Graphic: Retrieved from Bloomberg.

“They’re buying protection against a crash at a pace unlike anything the market has ever seen,” said Jason Goepfert, chief research officer at Sundial. This is as Nomura Holdings Inc’s (NYSE: NMR) Charlie McElligott says more traders are taking shots amid “hawkish global central bank escalations,” and tightening measures of liquidity, among other things.

Graphic: Via Physik Invest. Data compiled by @jkonopas623. Fed Balance Sheet data, here. Treasury General Account Data, here. Reverse Repo data, here. NL = BS – TGA – RRP.

Goepfert adds that the “massive hedging activity” feels “unsettling.” That has to do with what the reaction to that protection entails should markets drop lower and IVOL increase, accordingly.

Graphic: Retrieved from SqueezeMetrics. Learn the implications of volatility, direction, and moneyness.

Notwithstanding, should nothing bad happen, the activity, which is structured in soon-to-expire options, will quickly fall out of favor (as will the probability of those options paying out). Liquidity providers, on the other side of those trades, will reduce their negative Delta (short futures and stock) hedges which may further add support to markets.

Graphic: Retrieved from Goldman Sachs Group Inc (NYSE: GS).

The concern is that soon after this big options expiration passes, new fear and demand for protection may feed into another bout of weakness as traders rush to re-protect and liquidity providers add pressure in their hedging, accordingly.

Graphic: Retrieved from Goldman Sachs Group Inc (NYSE: GS).


As of 7:00 AM ET, Tuesday’s regular session (9:30 AM – 4:00 PM ET), in the S&P 500, is likely to open in the upper part of a positively skewed overnight inventory, outside of prior-range and -value, suggesting a potential for immediate directional opportunity.

In the best case, the S&P 500 trades higher.

Any activity above the $4,127.00 VPOC puts into play the $4,189.25 LVNode. Initiative trade beyond the LVNode could reach as high as the $4,231.00 VPOC and $4,253.25 HVNode, or higher.

In the worst case, the S&P 500 trades lower.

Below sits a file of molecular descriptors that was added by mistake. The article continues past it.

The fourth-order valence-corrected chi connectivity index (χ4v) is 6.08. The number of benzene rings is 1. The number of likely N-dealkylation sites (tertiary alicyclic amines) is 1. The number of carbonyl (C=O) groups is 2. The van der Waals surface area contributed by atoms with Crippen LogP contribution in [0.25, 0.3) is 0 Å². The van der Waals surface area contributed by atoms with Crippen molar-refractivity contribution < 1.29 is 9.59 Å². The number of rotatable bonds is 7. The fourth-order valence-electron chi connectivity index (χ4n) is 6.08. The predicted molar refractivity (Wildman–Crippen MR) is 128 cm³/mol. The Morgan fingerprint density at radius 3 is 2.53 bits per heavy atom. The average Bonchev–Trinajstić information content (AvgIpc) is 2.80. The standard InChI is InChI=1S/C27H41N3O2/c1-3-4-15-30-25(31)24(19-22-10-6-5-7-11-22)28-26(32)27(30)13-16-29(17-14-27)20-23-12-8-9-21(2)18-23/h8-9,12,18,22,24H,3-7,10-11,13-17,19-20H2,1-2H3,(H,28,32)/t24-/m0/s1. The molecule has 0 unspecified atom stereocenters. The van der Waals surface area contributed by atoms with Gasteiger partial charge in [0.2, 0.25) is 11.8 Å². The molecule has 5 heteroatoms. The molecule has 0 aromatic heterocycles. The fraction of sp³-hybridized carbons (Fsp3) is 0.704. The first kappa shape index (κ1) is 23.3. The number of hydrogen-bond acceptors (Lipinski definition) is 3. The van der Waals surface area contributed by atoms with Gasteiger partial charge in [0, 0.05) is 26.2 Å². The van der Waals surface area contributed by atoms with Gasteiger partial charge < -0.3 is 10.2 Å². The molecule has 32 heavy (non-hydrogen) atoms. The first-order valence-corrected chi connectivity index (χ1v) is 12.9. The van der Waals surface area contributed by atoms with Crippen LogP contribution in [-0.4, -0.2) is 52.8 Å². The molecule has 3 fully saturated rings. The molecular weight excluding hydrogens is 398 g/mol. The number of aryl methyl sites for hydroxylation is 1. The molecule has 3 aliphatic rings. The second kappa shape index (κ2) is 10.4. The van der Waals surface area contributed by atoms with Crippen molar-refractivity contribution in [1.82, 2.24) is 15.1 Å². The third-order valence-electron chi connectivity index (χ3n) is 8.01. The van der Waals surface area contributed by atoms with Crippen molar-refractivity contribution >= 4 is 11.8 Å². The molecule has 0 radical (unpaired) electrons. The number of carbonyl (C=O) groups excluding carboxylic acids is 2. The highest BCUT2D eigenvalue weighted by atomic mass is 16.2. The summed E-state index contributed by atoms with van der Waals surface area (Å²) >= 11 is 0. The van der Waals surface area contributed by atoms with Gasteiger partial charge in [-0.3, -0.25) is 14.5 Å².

Any activity below the $4,127.00 VPOC puts into play the $4,071.00 VPOC. Initiative trade beyond the VPOC could reach as low as the $4,018.75 HVNode and $3,991.00 VPOC, or lower.

Click here to load today’s key levels into the web-based TradingView charting platform. Note that all levels are derived using the 65-minute timeframe. New links are produced, daily.
Graphic: 65-minute profile chart of the Micro E-mini S&P 500 Futures.


Volume Areas: A structurally sound market will build on areas of high volume (HVNodes). Should the market trend for long periods of time, it will lack sound structure, identified as low volume areas (LVNodes). LVNodes denote directional conviction and ought to offer support on any test. 

If participants were to auction and find acceptance into areas of prior low volume (LVNodes), then future discovery ought to be volatile and quick as participants look to HVNodes for favorable entry or exit.

POCs: POCs are valuable as they denote areas where two-sided trade was most prevalent in a prior day session. Participants will respond to future tests of value as they offer favorable entry and exit.

MCPOCs: POCs are valuable as they denote areas where two-sided trade was most prevalent over numerous day sessions. Participants will respond to future tests of value as they offer favorable entry and exit.


After years of self-education, strategy development, mentorship, and trial-and-error, Renato Leonard Capelj began trading full-time and founded Physik Invest to detail his methods, research, and performance in the markets.

Capelj also develops insights around impactful options market dynamics at SpotGamma and is a Benzinga reporter.

Some of his works include conversations with ARK Invest’s Catherine Wood, investors Kevin O’Leary and John Chambers, FTX’s Sam Bankman-Fried, ex-Bridgewater Associate Andy Constan, Kai Volatility’s Cem Karsan, The Ambrus Group’s Kris Sidial, among many others.


In no way should the materials herein be construed as advice. Derivatives carry a substantial risk of loss. All content is for informational purposes only.